One congressional source questioned, however, whether current U.S. law violates WTO obligations. This source noted that the NGA was passed in 1938, several years before the GATT was originally negotiated in 1947, and posited that it was unlikely that Congress would have approved an international trade agreement that was inconsistent with previously existing domestic law.

In order to inform its internal deliberative process, DOE has commissioned two reports to gather more information about how LNG exports might affect the U.S. economy.

The first report, completed by EIA, looked at the impact additional exports would have on domestic energy prices, production and consumption under different export scenarios. The second study, completed by an outside group called NERA Economic Consulting, looked at the macroeconomic impact that would result from an increase in U.S. LNG exports. Comments on this second report are due to DOE by Jan. 24.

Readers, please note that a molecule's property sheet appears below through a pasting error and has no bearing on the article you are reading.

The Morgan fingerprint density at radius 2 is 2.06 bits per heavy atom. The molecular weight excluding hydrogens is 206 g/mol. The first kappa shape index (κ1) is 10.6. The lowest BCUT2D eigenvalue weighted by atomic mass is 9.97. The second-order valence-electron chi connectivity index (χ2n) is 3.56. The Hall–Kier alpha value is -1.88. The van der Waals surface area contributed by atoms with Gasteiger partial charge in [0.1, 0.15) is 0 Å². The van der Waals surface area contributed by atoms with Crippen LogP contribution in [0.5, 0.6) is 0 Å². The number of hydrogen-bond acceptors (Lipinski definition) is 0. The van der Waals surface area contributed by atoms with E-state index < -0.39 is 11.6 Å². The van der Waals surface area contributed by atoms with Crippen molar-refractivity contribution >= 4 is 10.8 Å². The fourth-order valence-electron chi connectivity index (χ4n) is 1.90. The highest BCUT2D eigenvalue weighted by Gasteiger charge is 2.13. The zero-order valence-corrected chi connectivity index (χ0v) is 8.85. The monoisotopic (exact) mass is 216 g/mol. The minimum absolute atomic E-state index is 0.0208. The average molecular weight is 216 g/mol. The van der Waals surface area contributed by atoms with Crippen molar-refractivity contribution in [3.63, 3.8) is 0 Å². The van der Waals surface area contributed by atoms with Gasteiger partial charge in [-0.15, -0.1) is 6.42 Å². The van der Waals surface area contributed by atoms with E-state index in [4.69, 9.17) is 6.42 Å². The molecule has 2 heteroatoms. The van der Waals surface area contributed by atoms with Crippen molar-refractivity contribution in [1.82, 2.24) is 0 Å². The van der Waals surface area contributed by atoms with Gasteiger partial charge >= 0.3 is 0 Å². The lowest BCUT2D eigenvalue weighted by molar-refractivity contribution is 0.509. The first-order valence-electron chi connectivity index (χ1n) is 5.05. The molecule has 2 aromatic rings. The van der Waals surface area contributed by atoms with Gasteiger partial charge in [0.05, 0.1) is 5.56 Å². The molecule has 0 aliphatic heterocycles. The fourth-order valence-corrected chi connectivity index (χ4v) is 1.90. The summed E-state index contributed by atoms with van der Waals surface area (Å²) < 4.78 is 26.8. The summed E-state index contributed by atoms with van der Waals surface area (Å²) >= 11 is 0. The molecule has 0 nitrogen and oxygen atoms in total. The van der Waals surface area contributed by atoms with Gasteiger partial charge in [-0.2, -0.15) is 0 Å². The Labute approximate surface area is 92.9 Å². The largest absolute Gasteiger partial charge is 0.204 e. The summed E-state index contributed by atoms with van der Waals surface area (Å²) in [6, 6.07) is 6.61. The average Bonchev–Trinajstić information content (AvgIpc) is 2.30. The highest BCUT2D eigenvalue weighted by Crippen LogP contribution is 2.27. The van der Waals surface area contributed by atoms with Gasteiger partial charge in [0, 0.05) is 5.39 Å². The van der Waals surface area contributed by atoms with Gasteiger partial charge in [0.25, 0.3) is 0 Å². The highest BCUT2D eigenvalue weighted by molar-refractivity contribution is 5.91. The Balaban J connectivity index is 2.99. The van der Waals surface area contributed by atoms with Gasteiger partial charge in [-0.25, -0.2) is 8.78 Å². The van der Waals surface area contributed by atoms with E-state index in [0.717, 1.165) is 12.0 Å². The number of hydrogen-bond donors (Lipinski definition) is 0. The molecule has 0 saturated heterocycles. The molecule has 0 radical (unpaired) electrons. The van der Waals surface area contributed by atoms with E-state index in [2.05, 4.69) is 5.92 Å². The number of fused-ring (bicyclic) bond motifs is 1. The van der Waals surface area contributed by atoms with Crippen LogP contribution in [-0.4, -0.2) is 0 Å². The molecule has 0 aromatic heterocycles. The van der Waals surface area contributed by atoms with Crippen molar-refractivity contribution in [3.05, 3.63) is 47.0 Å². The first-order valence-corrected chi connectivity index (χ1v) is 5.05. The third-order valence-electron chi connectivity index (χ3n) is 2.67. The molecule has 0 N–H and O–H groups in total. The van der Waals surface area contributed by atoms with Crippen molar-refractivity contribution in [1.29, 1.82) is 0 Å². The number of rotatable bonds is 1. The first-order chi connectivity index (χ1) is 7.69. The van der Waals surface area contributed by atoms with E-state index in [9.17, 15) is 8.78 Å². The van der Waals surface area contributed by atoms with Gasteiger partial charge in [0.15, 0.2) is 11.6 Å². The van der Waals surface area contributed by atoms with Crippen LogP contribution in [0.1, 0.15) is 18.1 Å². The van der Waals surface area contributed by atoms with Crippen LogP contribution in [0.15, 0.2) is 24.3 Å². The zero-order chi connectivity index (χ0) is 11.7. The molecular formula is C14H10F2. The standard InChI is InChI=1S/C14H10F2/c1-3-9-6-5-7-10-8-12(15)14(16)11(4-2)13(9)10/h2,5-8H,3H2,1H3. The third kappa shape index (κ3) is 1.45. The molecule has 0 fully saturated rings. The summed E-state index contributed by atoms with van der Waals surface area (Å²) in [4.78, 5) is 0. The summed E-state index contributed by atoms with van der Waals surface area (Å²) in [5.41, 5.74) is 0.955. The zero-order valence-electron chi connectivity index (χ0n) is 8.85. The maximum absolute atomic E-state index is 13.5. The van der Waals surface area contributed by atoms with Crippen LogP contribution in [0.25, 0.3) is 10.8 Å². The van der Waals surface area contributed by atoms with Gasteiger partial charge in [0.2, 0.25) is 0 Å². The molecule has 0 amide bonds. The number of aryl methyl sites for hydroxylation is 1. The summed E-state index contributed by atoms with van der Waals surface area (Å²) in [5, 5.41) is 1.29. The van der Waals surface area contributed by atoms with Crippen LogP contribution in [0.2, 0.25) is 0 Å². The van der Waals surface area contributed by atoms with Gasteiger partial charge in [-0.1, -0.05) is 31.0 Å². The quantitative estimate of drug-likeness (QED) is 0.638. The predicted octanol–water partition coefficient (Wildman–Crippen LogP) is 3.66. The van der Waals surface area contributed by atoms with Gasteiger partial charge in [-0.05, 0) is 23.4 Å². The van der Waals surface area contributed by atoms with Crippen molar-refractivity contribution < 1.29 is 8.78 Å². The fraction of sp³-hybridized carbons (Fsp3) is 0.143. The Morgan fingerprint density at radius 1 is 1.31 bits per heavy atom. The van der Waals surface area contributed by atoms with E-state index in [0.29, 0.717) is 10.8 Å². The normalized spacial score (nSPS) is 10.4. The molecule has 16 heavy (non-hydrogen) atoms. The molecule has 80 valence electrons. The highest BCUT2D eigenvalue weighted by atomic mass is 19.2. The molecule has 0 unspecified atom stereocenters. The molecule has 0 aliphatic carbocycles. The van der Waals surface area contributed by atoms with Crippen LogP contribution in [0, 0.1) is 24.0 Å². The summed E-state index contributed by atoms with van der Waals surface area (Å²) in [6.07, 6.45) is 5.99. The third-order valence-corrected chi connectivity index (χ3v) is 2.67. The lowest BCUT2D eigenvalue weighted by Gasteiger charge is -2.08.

The second report, released on Dec. 5, found that exporting LNG would have an overall positive impact on the U.S. economy. "[F]or every one of the market scenarios examined, net economic benefits increased as the level of LNG exports increased," the report concluded. "In particular, scenarios with unlimited exports always had higher net economic benefits than corresponding cases with limited exports."

At the same time, however, the report did find that increased LNG exports would lead to domestic price increases for natural gas, based on the assumption that there will be no increase in imports. Using that assumption, the report concludes that if U.S. companies ramp up LNG exports, that additional demand would have to be met by additional production. This would lead to higher costs for reasons such as the need for more drill rigs, as well as the need to potentially produce from less productive areas.